6 apply for vacant Tucson City Council seat

A half-dozen Ward 6 residents have applied to finish the term of Tucson City Councilman Steve Kozachik, who stepped down from job on March 31.

Any applicant for the position, which runs through the end of 2025, must be a member of the Democratic Party and a registered voter in the city for at least three years, as well as registered in the Midtown ward for at least one year. The deadline to apply is April 15 and details can be found on the City Clerk’s website.

As of April 3, the applicants include Nina Trasoff, Ted Prezelski, Pamela Powers, Alejandro Terrrazas, Avi Erbst and Charlie Verdin.

Trasoff is public-relations strategist and former local news anchor who previously served in the Ward 6 seat from 2005 to 2009.

In her application letter, she said her experience in the Ward 6 seat meant she “would be ready and able to step into the position and serve immediately and knowledgeably if I were appointed.”’

Trasoff said she was familiar with the neighborhoods and wanted to work on downtown and Sunshine Mile revitalization, expanding affordable housing, continuing support for asylum seekers, protecting the environment, improving parks and fixing potholes.

“I see it as an extension of community service and I know the job already,” Trasoff told the Sentinel. “I’d like to continue to make a difference in a short-term position.”

She said if she were appointed, she would not seek the seat in 2025.

Prezelski is a longtime Democratic activist and former political blogger who now works as an aide to Ward 2 Councilmember Paul Cunningham. He is also the soccer correspondent for the Tucson Sentinel.

“I love our city and it has been an honor to serve its citizens for the last 11 years in the Ward 2 office, and it would be an even greater honor to represent my neighbors as their councilmember,” he said.

Prezelski said two of his key issues were water policy and expanding services for people with disabilities.

He also said he would not run in 2025.

Powers, a freelance writer and political blogger who works as social media and technology editor for the American Journal of Medicine, previously served three terms in the Arizona House of Representatives.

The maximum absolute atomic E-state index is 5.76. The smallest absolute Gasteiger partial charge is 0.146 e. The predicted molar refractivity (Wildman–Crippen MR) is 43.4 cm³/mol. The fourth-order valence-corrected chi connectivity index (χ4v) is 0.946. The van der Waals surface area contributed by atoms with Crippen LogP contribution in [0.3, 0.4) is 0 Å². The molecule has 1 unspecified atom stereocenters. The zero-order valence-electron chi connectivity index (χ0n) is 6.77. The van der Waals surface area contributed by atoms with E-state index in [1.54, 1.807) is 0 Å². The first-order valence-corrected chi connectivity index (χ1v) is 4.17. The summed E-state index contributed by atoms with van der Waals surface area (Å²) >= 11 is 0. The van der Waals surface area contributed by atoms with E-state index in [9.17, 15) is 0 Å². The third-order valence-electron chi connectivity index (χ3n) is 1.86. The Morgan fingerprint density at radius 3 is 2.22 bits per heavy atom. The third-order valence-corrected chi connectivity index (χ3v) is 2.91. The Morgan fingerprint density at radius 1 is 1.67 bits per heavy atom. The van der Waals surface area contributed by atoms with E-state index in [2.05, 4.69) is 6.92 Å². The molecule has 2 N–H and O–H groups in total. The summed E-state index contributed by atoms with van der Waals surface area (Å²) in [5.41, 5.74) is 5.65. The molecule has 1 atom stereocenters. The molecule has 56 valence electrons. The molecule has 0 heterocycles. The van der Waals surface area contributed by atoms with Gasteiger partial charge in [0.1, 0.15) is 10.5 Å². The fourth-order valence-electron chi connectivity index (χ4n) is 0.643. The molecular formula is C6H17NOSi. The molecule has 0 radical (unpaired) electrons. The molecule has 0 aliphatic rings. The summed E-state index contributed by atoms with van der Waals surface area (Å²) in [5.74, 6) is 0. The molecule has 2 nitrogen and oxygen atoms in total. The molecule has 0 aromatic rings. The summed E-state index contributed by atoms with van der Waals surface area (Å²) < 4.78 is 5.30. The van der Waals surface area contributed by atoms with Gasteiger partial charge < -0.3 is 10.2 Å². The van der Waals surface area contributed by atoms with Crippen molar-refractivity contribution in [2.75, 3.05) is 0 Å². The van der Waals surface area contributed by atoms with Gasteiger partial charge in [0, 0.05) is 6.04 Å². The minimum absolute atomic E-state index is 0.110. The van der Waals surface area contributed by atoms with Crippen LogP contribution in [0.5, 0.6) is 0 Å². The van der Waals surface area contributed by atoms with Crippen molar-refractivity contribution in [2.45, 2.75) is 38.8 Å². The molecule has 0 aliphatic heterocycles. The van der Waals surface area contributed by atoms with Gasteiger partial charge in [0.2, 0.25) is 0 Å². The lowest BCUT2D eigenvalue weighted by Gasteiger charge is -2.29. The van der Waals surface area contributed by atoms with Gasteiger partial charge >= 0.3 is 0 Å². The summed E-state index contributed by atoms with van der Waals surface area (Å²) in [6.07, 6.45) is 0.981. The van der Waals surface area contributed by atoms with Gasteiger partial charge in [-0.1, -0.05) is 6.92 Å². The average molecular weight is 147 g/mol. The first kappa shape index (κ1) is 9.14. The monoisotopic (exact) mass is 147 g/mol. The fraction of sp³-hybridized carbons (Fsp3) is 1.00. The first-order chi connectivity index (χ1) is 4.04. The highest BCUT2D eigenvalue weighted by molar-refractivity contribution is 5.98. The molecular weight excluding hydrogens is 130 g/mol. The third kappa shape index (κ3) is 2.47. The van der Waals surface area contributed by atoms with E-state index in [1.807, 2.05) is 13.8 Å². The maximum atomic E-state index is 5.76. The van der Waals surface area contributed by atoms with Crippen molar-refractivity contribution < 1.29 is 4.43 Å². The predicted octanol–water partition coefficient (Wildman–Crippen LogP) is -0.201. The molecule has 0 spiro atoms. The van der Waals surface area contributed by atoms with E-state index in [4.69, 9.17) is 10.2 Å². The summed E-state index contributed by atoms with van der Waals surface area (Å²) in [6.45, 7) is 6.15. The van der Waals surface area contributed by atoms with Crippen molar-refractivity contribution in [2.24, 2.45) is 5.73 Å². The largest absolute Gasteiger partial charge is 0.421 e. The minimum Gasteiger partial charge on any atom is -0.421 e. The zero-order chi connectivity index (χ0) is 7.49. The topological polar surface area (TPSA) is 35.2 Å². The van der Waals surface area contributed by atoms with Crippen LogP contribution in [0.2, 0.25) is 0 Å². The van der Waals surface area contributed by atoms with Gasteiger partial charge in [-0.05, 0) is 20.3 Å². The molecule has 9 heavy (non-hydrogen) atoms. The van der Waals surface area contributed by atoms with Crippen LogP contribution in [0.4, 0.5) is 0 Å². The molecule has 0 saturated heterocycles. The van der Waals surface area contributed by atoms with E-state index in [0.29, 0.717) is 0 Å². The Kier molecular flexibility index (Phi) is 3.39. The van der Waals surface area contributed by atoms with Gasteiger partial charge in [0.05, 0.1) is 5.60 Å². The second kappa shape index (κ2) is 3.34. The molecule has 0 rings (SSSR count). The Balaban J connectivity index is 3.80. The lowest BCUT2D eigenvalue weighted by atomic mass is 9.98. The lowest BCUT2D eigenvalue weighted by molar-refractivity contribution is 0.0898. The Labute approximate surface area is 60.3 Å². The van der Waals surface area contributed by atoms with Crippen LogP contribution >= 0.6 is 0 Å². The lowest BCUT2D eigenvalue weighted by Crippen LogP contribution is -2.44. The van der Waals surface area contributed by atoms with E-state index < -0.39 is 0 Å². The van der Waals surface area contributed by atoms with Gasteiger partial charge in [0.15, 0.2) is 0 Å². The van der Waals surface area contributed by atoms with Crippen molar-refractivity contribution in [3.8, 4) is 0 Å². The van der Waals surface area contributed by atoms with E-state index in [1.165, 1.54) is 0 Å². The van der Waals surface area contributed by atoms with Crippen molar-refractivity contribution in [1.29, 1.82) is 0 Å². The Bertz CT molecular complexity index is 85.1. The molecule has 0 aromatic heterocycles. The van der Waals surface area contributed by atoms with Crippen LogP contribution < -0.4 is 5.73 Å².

“I believe my background in finance, management, communications and public health—as well as my experience serving part of Ward 6 and the city of Tucson in the Arizona House—would be useful additions for the Tucson City Council,” Powers wrote.

“I want Tucson move forward while protecting our city’s eclectic characteristics, historic architecture, multicultural lifestyle and fragile desert environment,” she added.

Powers said she was undecided about seeking a full term in 2025.

Terrezas grew up in Tucson and earned a PhD in cognitive and neural systems at the University of Arizona. His career has included work as a consultant to the World Bank and the Federal Reserve Board of Governors as well as a stint working for the National Institute of Health in Washington, D.C. He’s since  founded a start-up focused on using technology to work with children with behavioral disorders and done other work in the tech sector.

“I have worked as an entrepreneur, an academic and as the executive of a Fortune 500 company,” Terrezas wrote. “I have a deep understanding of technology including artificial intelligence, data science, and advanced statistics. I believe these technical skills can be a real asset (especially in current times.”

He said that if were appointed to the seat, he would run for it in 2025.

Erbst, a real estate broker who founded Cordova Realty in 2020, said he had a “strong background in leadership” and was “enthusiastic about the opportunity to serve our city and contribute positively to its growth and development.”

He said he was “particularly passionate about education and crime.”

Verdin is the owner of Fangamer, an online videogame retailer. He previously ran for Congress in 2018.

He said in his letter that his focus would be on constituent service.

“Steve Kozachik’s office has a reputation for being responsive, communicative and above all else, helpful,” he wrote in his letter. “My greatest concern is that the next council member would fail to put in the work to maintain that reputation.”

Verdin said he would run for the office in 2025.

Miranda Schubert, who captured 27 percent of the vote when she challenged Kozachik for the Ward 6 seat in 2021, told the Sentinel she was planning to apply for the job and intended to run for it in 2025.

“I think local government has so much potential to impact people’s lives for the better,” Schubert said. “I like the directness of it. I like the focus on infrastructure. I’m really interested in transit and housing and land use and development and how do we do those things in a way that also meets our climate resiliency goals? How can we develop and grow in a smart way that helps people?”

Shaq McCoy, an aide to Pima County Supervisor Matt Heinz, has also expressed interest in the job, as has TUSD Board member Ravi Shah.

Another rumored applicant, former Ward 3 councilmember Karin Uhlich, now lives in Ward 6 but did not respond to a question of whether she would be applying for the job.

A League of Women Voters forum with any applicant who wishes to attend has been scheduled from 5:30 to 7 p.m. on Tuesday, April 23, at Our Saviors Lutheran Church, 1200 N. Campbell Ave.

The forum was originally scheduled for City Hall’s Council Chambers but City Attorney Mike Rankin advised organizers that they should change the venue because the City Council had not included a forum as part of the application process.